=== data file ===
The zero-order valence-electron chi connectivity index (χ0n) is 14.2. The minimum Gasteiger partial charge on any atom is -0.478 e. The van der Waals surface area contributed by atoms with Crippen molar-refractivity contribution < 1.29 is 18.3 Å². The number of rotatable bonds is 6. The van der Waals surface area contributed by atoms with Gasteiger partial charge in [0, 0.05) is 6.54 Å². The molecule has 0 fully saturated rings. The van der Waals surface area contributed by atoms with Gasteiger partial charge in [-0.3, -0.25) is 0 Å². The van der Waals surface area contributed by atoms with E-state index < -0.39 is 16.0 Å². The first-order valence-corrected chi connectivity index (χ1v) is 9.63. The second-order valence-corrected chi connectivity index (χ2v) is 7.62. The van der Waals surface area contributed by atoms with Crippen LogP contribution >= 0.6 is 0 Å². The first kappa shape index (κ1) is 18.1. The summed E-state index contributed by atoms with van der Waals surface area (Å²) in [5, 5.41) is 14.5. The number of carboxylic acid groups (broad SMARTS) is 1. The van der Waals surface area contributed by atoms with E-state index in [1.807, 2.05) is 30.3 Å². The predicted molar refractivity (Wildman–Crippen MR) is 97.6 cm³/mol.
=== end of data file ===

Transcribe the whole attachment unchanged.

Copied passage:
The zero-order valence-electron chi connectivity index (χ0n) is 14.2. The minimum Gasteiger partial charge on any atom is -0.478 e. The van der Waals surface area contributed by atoms with Crippen molar-refractivity contribution < 1.29 is 18.3 Å². The number of rotatable bonds is 6. The van der Waals surface area contributed by atoms with Gasteiger partial charge in [0, 0.05) is 6.54 Å². The molecule has 0 fully saturated rings. The van der Waals surface area contributed by atoms with Gasteiger partial charge in [-0.3, -0.25) is 0 Å². The van der Waals surface area contributed by atoms with E-state index < -0.39 is 16.0 Å². The first-order valence-corrected chi connectivity index (χ1v) is 9.63. The second-order valence-corrected chi connectivity index (χ2v) is 7.62. The van der Waals surface area contributed by atoms with Crippen LogP contribution >= 0.6 is 0 Å². The first kappa shape index (κ1) is 18.1. The summed E-state index contributed by atoms with van der Waals surface area (Å²) in [5, 5.41) is 14.5. The number of carboxylic acid groups (broad SMARTS) is 1. The van der Waals surface area contributed by atoms with E-state index in [1.807, 2.05) is 30.3 Å². The predicted molar refractivity (Wildman–Crippen MR) is 97.6 cm³/mol.